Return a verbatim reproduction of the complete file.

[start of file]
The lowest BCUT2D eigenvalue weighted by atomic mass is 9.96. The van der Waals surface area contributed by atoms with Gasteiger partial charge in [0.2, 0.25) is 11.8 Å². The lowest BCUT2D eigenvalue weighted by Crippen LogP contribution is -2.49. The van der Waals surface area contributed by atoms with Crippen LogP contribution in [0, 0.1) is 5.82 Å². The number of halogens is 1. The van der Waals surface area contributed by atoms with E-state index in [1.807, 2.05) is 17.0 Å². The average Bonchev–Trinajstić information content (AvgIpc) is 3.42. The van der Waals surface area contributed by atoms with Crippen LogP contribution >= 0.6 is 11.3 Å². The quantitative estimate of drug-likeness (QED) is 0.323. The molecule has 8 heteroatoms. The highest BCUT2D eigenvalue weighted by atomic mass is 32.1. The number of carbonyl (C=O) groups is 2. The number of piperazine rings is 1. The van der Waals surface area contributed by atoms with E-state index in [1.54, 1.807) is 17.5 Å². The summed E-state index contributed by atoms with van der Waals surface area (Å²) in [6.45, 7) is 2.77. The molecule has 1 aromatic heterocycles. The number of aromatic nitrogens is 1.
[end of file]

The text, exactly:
The lowest BCUT2D eigenvalue weighted by atomic mass is 9.96. The van der Waals surface area contributed by atoms with Gasteiger partial charge in [0.2, 0.25) is 11.8 Å². The lowest BCUT2D eigenvalue weighted by Crippen LogP contribution is -2.49. The van der Waals surface area contributed by atoms with Crippen LogP contribution in [0, 0.1) is 5.82 Å². The number of halogens is 1. The van der Waals surface area contributed by atoms with E-state index in [1.807, 2.05) is 17.0 Å². The average Bonchev–Trinajstić information content (AvgIpc) is 3.42. The van der Waals surface area contributed by atoms with Crippen LogP contribution >= 0.6 is 11.3 Å². The quantitative estimate of drug-likeness (QED) is 0.323. The molecule has 8 heteroatoms. The highest BCUT2D eigenvalue weighted by atomic mass is 32.1. The number of carbonyl (C=O) groups is 2. The number of piperazine rings is 1. The van der Waals surface area contributed by atoms with E-state index in [1.54, 1.807) is 17.5 Å². The summed E-state index contributed by atoms with van der Waals surface area (Å²) in [6.45, 7) is 2.77. The molecule has 1 aromatic heterocycles. The number of aromatic nitrogens is 1.